December 27th, 2023

You need to be in a charge nurse role and take on additional duties. Work your way to assistant manager or if possible manager in a unit where you’ve been working. It can take time, but it is doable. Also, work on your BSN and/or MSN. That will open more doors.

December 10th, 2023

The first thing that is a really good idea to have is your BSN. If you don’t have that, get into a bridge program. As soon as you get that, it opens up a lot of doors. Also, make sure that you have your ACLS/PALS/NRP (if applicable). Make sure you have strong references, others charge nurses/NPs/MDs if possible. Be open to working extra hrs and possibly a crappy schedule to be a charge nurse depending on where u work.

October 16th, 2023

Unless you want to move up in management on the triage line of work, you might want to go back to the hospital floor at least per diem, or PRN. At least a day a week. Look for opportunities to serve your team. And moving forward into your education in leadership, if you have your BSN, then work towards your MSN. The best leaders are those who want to help their teams grow, to be the best they can be, so they can take the best care of their patients.

October 1st, 2023

Make sure your resume is worded toward the management position. Emphasize the skills that are are focused on management. With 5 years in hospital you have managed, staff, patients and families. You have educated in all those areas as well. Narrow down what speciality you want to manage in. Hospital, home health, Senior living? Best wishes in your search. On the flip side how did you get into phone triage and did you enjoy it?

July 3rd, 2023

What is your current environment you are working in? And is it the same area that you want to manage in? There are lots of things you can do - just depends on the circumstance. Do you need to begin networking? I highly suggest wherever you are excel there - take on more responsibilities, offer to lead a meeting or training, take efficiency classes/conflict management classes/etc, lead by example, as another has said don’t gossip - ever, be an advocate for both your patients and your co-workers! Good luck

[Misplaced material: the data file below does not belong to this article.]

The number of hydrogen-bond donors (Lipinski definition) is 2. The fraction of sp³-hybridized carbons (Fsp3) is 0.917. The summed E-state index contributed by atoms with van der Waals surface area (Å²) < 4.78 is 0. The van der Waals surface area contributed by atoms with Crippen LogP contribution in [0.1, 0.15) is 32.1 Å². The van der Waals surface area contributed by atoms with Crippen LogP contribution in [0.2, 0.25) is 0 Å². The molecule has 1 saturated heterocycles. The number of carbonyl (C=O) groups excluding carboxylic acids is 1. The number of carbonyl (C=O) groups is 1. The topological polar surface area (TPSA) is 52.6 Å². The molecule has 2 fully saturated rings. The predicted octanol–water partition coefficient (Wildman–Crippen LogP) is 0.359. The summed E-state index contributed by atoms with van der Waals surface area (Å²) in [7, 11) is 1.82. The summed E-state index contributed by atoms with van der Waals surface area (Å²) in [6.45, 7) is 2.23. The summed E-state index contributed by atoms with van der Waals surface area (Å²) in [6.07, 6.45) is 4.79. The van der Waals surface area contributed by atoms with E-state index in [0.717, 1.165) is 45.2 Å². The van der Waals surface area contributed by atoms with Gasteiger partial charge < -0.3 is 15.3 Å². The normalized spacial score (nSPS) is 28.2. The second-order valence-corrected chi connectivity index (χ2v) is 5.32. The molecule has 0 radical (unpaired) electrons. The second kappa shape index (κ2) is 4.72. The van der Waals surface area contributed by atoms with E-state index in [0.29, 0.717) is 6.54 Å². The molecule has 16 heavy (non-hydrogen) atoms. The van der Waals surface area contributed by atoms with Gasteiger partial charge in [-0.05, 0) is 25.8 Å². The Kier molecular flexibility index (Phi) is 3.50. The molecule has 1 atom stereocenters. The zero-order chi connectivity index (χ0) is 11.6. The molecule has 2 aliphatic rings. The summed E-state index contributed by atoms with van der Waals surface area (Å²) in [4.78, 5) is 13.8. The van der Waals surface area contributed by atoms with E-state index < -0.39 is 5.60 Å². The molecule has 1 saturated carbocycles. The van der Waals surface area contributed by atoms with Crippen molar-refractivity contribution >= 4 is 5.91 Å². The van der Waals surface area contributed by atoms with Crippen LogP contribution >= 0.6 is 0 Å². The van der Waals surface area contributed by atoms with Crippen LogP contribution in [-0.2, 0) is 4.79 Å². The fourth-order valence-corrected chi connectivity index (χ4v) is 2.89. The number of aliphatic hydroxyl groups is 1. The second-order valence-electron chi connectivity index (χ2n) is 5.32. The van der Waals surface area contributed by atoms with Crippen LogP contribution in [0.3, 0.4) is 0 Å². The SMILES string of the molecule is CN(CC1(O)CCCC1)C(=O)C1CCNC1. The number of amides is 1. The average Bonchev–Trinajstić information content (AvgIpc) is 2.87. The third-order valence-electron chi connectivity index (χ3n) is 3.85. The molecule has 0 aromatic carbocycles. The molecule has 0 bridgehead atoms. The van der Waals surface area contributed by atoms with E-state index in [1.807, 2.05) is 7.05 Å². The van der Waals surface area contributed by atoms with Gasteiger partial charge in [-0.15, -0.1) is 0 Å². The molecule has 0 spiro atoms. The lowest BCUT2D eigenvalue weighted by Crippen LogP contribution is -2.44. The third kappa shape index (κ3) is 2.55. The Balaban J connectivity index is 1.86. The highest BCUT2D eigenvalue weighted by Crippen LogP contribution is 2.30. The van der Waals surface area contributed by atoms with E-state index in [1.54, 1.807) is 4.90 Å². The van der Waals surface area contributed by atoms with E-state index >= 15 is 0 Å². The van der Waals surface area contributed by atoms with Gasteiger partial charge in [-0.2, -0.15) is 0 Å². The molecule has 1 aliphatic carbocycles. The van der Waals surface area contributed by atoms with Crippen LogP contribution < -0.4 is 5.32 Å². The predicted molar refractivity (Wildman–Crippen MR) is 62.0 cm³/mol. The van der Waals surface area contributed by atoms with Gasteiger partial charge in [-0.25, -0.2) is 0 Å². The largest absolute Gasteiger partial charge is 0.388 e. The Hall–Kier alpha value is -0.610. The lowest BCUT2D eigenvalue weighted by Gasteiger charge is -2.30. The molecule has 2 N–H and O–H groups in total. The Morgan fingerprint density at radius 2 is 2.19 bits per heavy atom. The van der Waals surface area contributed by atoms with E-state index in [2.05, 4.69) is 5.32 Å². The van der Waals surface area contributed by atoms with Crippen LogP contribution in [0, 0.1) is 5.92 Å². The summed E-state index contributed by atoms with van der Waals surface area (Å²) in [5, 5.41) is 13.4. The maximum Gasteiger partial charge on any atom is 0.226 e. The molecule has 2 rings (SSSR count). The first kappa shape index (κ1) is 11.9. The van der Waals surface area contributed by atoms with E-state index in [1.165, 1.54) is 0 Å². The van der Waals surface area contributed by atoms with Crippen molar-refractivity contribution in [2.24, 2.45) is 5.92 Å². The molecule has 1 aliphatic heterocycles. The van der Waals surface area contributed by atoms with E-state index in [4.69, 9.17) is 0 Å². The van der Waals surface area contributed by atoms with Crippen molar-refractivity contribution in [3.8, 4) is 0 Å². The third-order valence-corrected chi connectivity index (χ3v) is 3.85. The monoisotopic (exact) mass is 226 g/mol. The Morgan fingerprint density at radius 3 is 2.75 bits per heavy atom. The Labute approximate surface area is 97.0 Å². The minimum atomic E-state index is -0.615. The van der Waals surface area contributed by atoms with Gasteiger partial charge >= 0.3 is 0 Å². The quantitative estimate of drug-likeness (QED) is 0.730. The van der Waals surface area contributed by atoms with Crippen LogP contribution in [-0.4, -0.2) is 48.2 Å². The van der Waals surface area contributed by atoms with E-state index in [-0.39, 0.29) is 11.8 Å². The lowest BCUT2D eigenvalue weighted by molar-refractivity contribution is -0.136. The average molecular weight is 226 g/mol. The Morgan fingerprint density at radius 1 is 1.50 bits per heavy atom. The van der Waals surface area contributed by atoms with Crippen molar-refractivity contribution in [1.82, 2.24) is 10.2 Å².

June 29th, 2023

As a newly retired.nyrse

June 5th, 2023

Many questions... I am guessing you have at least a BSN. Next is any experience ie charge RN. Are you looking elsewhere? Much is still about who you know not what you know. Is your phone triage your most recent work experience? No people skills in this role. What type of mgmt? Do you want it for the $$$ or headache?

February 1st, 2023

It is unlikely you will get hired in leadership without experience. Your best bet is to speak with leadership at your current job and look for growth opportunities there.

January 8th, 2023

Hello there! We are hiring for Assistant Nurse Manager if you are interested. Please let me know. Thank you!

December 12th, 2022

I would suggest a couple of things. One, make a move to a specialty area, ED or ICU to get critical care experience. Having that can open MANY doors esp in the way of management. I also would suggest taking some management classes to add to your resume or going back to school to get your masters in business or in nursing administration. I have been a nurse since 1997 and went right into the ED out of school as I had worked as an ER tech and a floor secretary along with working on my towns ambulance service as well. I also got my SANE certification and worked sexual assault cases for a few years and did a little home care while my kids were small. I always kept up my ER job perdiem and finally left in 2014 when I got a job as a house supervisor position. I had many years under my belt and felt this was a great stepping stone towards becoming a manager someday. I am still working a a supervisor as dept management is a 24/7 responsibility. I have one younger child at home and one in college so once the younger one is able to stay alone and fend for herself more, I hope to start looking for an ER manager or assistant manager job. I wish you the best and hope that these suggestions help!!

December 12th, 2022